Film Music Review
The Sammy awards








Music composed and conducted by Jerry Goldsmith

17 Tracks (Playing Time = 46:41)

Executive Album Producers: MV Gerhard and Matt Verboys. Album produced by Ford A. Thaxton. Performed by the Hollywood Studio Symphony Orchestra. Orchestrations by Arthur Morton. Music Editor: Ken Hall. Audio restoration Consultant: Chris Neel. Digitally Edited and Mastered by James Nelson. CD Art Direction: Mark Banning.

La-La Land LLLCD 1044

Limited Edition - 3000 Units

Rating: ***

For a long time, I have found that film composers often rise to great heights for great films and for the rest they simply do their best and leave it at that. In the case of Jerry Goldsmith, one of the film music giants of the past four or five decades, it seems he has composed an adequate score to fit the somewhat bizarre western story. As Jeff Bond describes the story in his CD notes: "BREAKHEART PASS, which placed Charles Bronson (hot off the success of DEATH WISH) in a kind of Agatha Christie mystery-adventure set on a train in the old west." That doesn't seem to call for an epic western score and Goldsmith has wisely chosen not to compose one for this potboiler action film.

What Goldsmith does provide is one of his catchy rhythmic main title themes (2:35), which accompanies the story and keeps chugging along like the train itself. The theme or portions of it forms the framework from which he builds many of his other cues, such as "Free Ride/ Hot Stove" (track 2 (5:01). Much of this score sounds like it might be for a TV movie, which is not such a bad thing since Goldsmith composed some very memorable TV music.

This soundtrack does provide some unusual electronic effects. Jeff Bond points out that BREAKHEART PASS was done the same year as Goldsmith's score for LOGAN'S RUN and both feature use of synthesizer. In the case of BREAKHEART PASS, Goldsmith uses it to symbolize Calhoun, the film's villain ("No Word Yet" - track 6, 1:00). That's not traditional western-style instrumentation but it works for Goldsmith because he uses it effectively.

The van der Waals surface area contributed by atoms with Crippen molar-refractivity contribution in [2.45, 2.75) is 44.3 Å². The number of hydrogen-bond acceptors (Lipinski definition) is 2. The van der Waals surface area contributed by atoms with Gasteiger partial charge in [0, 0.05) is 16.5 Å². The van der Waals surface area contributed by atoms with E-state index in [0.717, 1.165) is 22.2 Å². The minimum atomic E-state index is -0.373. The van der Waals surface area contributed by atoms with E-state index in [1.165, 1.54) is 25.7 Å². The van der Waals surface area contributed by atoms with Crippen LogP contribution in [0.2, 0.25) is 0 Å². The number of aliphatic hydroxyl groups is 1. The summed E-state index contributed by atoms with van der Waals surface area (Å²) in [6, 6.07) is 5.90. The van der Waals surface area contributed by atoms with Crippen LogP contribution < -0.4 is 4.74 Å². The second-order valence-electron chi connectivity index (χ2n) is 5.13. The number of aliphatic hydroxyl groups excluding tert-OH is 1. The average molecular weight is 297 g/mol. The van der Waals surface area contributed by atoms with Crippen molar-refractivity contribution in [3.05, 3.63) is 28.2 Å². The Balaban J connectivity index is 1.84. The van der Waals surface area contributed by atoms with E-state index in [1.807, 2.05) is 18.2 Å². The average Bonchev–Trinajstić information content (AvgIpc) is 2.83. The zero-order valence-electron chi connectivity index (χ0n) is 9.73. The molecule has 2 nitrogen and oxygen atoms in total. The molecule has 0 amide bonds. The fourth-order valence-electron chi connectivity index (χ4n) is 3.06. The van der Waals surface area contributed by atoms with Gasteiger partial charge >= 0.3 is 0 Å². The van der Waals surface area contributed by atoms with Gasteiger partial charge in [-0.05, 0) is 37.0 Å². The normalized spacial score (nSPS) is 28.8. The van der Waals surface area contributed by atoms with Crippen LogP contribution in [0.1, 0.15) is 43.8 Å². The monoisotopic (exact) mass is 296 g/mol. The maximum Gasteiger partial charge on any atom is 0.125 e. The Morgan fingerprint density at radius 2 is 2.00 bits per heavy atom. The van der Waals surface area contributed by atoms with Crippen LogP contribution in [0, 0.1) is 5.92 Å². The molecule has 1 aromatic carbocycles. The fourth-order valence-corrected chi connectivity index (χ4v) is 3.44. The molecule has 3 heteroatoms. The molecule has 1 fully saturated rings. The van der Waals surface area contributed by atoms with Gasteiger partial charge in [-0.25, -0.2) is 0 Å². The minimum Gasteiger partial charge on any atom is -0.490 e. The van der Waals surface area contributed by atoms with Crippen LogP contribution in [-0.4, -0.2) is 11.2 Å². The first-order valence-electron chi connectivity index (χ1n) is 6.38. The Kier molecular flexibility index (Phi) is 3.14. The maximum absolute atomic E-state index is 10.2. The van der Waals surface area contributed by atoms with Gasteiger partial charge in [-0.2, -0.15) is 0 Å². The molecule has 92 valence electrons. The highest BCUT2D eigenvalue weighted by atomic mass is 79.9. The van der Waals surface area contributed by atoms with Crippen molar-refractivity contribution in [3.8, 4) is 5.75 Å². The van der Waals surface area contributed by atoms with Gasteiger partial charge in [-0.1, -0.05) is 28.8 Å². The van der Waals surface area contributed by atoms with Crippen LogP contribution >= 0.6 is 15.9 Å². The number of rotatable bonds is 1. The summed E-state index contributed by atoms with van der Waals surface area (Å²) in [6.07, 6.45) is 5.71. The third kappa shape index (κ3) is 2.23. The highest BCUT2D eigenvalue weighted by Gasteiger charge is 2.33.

Since this is essentially a mystery set in the old west, Goldsmith's score features many cues of suspense buildup. One of these is "Night Watch/ Help Yourself" (track 7, 5:41), with plucked strings and ample use of percussion, especially xylophone.

There are also two bonus tracks which together total less than a minute ("Four Styles" - track 16, 0:11/ "Charge" - not by Goldsmith, track 17: 0:20). They are totally unnecessary additions to the soundtrack album.

In the CD booklet, the notes are extremely hard to read on the first two pages. This is all too common with art designers who feel the need to put text over photo backgrounds with little contrast to separate them. The remaining pages are better, with the film stills placed apart from the text. Jeff Bond's notes are perceptive and helpful.

Though it's not one of his best 1970s scores (there's a selected filmography on the inside CD case), BREAKHEART PASS is a soundtrack worth adding to your collection if you're a Goldsmith collector.

--Roger L. Hall, 31 May 2006

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